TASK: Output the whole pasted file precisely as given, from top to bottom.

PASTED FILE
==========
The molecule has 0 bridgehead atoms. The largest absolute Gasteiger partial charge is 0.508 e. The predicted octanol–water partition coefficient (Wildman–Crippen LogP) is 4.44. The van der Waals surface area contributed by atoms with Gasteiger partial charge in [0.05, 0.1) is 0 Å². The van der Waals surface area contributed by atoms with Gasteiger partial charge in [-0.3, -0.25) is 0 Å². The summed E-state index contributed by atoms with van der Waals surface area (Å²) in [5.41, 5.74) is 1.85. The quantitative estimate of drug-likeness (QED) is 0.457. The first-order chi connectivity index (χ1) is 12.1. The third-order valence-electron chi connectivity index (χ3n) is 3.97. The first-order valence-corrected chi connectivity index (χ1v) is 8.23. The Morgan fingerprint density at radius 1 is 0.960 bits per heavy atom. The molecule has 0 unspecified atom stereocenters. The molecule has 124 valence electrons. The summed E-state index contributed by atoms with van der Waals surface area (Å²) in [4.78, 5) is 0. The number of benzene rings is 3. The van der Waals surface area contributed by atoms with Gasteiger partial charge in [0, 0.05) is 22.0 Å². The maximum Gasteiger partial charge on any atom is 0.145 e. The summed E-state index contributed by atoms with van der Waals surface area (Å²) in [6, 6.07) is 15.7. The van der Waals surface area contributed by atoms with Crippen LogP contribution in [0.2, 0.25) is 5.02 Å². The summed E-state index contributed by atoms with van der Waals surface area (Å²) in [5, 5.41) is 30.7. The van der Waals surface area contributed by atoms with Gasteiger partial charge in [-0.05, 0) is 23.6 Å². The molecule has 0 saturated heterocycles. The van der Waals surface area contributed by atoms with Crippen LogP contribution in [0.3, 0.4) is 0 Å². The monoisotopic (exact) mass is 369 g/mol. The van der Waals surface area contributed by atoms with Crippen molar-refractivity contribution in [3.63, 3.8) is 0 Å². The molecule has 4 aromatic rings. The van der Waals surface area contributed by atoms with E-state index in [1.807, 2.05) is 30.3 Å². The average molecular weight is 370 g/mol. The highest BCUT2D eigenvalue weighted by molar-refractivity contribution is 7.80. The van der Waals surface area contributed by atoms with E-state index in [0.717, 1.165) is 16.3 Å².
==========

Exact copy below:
The molecule has 0 bridgehead atoms. The largest absolute Gasteiger partial charge is 0.508 e. The predicted octanol–water partition coefficient (Wildman–Crippen LogP) is 4.44. The van der Waals surface area contributed by atoms with Gasteiger partial charge in [0.05, 0.1) is 0 Å². The van der Waals surface area contributed by atoms with Gasteiger partial charge in [-0.3, -0.25) is 0 Å². The summed E-state index contributed by atoms with van der Waals surface area (Å²) in [5.41, 5.74) is 1.85. The quantitative estimate of drug-likeness (QED) is 0.457. The first-order chi connectivity index (χ1) is 12.1. The third-order valence-electron chi connectivity index (χ3n) is 3.97. The first-order valence-corrected chi connectivity index (χ1v) is 8.23. The Morgan fingerprint density at radius 1 is 0.960 bits per heavy atom. The molecule has 0 unspecified atom stereocenters. The molecule has 124 valence electrons. The summed E-state index contributed by atoms with van der Waals surface area (Å²) in [4.78, 5) is 0. The number of benzene rings is 3. The van der Waals surface area contributed by atoms with Gasteiger partial charge in [0, 0.05) is 22.0 Å². The maximum Gasteiger partial charge on any atom is 0.145 e. The summed E-state index contributed by atoms with van der Waals surface area (Å²) in [6, 6.07) is 15.7. The van der Waals surface area contributed by atoms with Crippen LogP contribution in [0.2, 0.25) is 5.02 Å². The summed E-state index contributed by atoms with van der Waals surface area (Å²) in [5, 5.41) is 30.7. The van der Waals surface area contributed by atoms with Gasteiger partial charge in [-0.05, 0) is 23.6 Å². The molecule has 0 saturated heterocycles. The van der Waals surface area contributed by atoms with Crippen LogP contribution in [0.3, 0.4) is 0 Å². The monoisotopic (exact) mass is 369 g/mol. The van der Waals surface area contributed by atoms with Crippen molar-refractivity contribution in [3.63, 3.8) is 0 Å². The molecule has 4 aromatic rings. The van der Waals surface area contributed by atoms with E-state index in [1.807, 2.05) is 30.3 Å². The average molecular weight is 370 g/mol. The highest BCUT2D eigenvalue weighted by molar-refractivity contribution is 7.80. The van der Waals surface area contributed by atoms with E-state index in [0.717, 1.165) is 16.3 Å².